- The FDA and CDC are expected to introduce the COVID-19 booster to anyone who wants one, and at least six months after their first vaccination by the end of the week.
- California, New Mexico and Colorado are among the states that have made boosters available to everyone who got their dose earlier than six months ago.
- The CDC has said it’s safe to mix brands of the vaccine, and data suggests Pfizer-BioNTech or Moderna will provide better protection than a second J&J shot.
COVID-19 vaccines do a great job of preventing hospitalization and death, but their protection against infection begins to fade after about six months – even in young, healthy people.
That’s why at the end of the week, the booster dose may be recommended for all adults – or at least those over the age of 30.
Ted Ross, an infectious diseases expert at the University of Georgia in Athens who has given himself a booster shot, says there is no benefit to getting a third shot.
The side effects do not appear to be different from the first two. He said: “The US government has bought so many doses so long ago that many people will go to waste if they are not used soon. And adding protection seems like a good idea as 1,000 Americans die every day from COVID-19.
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“That’s what the boosters could do to help reduce the increase or increase that we’re going to see this winter,” when people travel and spend more time indoors, Ross said. “That peak or that slope hopefully won’t be too steep.”
His view is shared by many experts: while the first two shots may be enough to prevent hospitalization and death, a third shot will provide extra protection while the pandemic remains a part of life. daily.
“Vaccinations work, and boosters optimize vaccination,” said presidential adviser Anthony Fauci on Wednesday at a White House news conference.
At the end of Thursday, the Food and Drug Administration is likely toauthorizes the COVID-19 booster vaccine for anyone who wants to get it and is at least six months away from the first shot.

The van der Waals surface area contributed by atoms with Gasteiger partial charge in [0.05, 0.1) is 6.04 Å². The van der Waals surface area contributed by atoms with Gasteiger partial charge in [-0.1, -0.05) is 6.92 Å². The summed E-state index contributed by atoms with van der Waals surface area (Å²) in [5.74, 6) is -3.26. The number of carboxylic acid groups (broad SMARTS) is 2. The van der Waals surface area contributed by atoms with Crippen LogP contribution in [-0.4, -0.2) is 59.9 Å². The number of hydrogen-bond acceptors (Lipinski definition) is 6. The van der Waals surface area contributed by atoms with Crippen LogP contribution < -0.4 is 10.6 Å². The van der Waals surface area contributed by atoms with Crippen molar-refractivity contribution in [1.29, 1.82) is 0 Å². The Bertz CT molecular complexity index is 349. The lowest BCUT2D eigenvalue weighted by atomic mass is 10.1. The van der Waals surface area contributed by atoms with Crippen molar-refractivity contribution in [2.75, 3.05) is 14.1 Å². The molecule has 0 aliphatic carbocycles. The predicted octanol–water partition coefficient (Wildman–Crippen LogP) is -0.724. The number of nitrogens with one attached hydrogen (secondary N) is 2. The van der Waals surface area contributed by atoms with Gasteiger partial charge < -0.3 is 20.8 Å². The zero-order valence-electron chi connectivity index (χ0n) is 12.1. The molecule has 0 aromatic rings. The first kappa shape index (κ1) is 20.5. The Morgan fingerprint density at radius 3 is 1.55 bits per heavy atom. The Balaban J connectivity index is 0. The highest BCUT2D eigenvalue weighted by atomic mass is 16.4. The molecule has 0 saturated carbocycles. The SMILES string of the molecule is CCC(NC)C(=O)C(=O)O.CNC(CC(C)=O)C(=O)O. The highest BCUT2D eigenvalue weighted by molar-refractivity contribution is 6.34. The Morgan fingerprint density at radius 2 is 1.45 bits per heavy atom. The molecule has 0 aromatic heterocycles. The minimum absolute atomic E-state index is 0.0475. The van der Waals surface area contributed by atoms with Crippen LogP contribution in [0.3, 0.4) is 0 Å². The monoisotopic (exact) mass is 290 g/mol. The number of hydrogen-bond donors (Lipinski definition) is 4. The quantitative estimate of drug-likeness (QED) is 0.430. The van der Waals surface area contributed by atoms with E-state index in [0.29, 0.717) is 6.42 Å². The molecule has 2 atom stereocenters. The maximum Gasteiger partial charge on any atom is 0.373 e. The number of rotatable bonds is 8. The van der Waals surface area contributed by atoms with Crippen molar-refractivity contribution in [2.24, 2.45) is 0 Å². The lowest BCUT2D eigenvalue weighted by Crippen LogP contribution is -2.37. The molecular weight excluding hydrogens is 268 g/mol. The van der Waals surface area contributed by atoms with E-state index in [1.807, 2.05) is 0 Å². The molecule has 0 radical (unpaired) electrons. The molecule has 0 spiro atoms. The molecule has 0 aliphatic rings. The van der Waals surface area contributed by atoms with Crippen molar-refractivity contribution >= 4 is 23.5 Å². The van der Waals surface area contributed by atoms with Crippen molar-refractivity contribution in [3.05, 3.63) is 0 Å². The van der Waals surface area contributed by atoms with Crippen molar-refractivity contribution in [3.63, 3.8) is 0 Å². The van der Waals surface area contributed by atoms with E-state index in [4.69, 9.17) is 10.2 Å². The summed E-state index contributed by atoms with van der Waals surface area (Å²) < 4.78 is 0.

An advisory committee and director of the Centers for Disease Control and Prevention will likely provide impetus to all thumbs on Friday, although there is some chance they will limit the injection to people over 30 years old because of a rare side effect mainly in younger men.
Adolescent males and young adults have seen a rare but relatively high rate of myocarditis, a swelling of the heart muscle, within a week or two of vaccination. Myocarditis, which can also be caused by a COVID-19 infection, is usually mild and lasts only a short time after vaccination.
The Biden administration said it pre-purchased enough doses to give every American a free booster shot.
In the short term, only the Pfizer-BioNTech vaccine will be made available as a booster dose to everyone six months after the initial injection, but the FDA and CDC are likely to add the Moderna booster soon. .
Additional doses have been given over several months to people with compromised immune systems, including blood cancer patients and organ transplant recipients, who are not likely to be well protected from the first two shots. their.
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The federal government has authorized the use of boosters after six months for people 65 and older, younger people with health problems, and people whose jobs put them at higher risk of contracting COVID. -19.
People who have had a single dose of Johnson & Johnson vaccine are encouraged to get a second dose at least two months after the first dose.
Several states, including California, New Mexico and Colorado, and New York City, have made boosters available to everyone who received a dose earlier than six months ago.
CDC said is it safe to mix brands of vaccines?, get one Pfizer-BioNTech plate after two Moderna panels or vice versa. The data suggest that either vaccine, which is similar, is more protective than the second J&J shot.
The booster for the Pfizer-BioNTech or J&J vaccine is identical to the original shots; Moderna’s boosters are half the size of the previous dose.